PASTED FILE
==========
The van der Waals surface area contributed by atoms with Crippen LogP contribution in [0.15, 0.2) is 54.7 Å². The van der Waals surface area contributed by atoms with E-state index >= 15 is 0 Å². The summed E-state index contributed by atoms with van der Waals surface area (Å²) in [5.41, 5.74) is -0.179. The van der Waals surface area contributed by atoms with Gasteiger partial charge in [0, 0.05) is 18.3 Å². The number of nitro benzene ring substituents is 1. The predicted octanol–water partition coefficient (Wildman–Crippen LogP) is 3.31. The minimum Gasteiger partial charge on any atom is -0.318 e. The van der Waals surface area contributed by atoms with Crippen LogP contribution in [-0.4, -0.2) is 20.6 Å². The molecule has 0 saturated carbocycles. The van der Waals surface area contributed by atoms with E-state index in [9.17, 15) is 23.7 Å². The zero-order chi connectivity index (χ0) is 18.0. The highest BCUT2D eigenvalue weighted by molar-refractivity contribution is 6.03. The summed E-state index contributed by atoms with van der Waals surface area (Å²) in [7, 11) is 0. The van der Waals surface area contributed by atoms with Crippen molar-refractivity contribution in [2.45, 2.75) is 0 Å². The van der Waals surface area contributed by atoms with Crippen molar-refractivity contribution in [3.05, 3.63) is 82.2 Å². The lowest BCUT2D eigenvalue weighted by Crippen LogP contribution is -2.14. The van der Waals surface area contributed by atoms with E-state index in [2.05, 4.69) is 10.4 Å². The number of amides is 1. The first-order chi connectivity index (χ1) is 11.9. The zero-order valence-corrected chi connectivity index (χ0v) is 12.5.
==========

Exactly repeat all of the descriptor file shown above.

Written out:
The van der Waals surface area contributed by atoms with Crippen LogP contribution in [0.15, 0.2) is 54.7 Å². The van der Waals surface area contributed by atoms with E-state index >= 15 is 0 Å². The summed E-state index contributed by atoms with van der Waals surface area (Å²) in [5.41, 5.74) is -0.179. The van der Waals surface area contributed by atoms with Gasteiger partial charge in [0, 0.05) is 18.3 Å². The number of nitro benzene ring substituents is 1. The predicted octanol–water partition coefficient (Wildman–Crippen LogP) is 3.31. The minimum Gasteiger partial charge on any atom is -0.318 e. The van der Waals surface area contributed by atoms with Crippen LogP contribution in [-0.4, -0.2) is 20.6 Å². The molecule has 0 saturated carbocycles. The van der Waals surface area contributed by atoms with E-state index in [9.17, 15) is 23.7 Å². The zero-order chi connectivity index (χ0) is 18.0. The highest BCUT2D eigenvalue weighted by molar-refractivity contribution is 6.03. The summed E-state index contributed by atoms with van der Waals surface area (Å²) in [7, 11) is 0. The van der Waals surface area contributed by atoms with Crippen molar-refractivity contribution in [2.45, 2.75) is 0 Å². The van der Waals surface area contributed by atoms with Crippen molar-refractivity contribution in [3.05, 3.63) is 82.2 Å². The lowest BCUT2D eigenvalue weighted by Crippen LogP contribution is -2.14. The van der Waals surface area contributed by atoms with E-state index in [2.05, 4.69) is 10.4 Å². The number of amides is 1. The first-order chi connectivity index (χ1) is 11.9. The zero-order valence-corrected chi connectivity index (χ0v) is 12.5.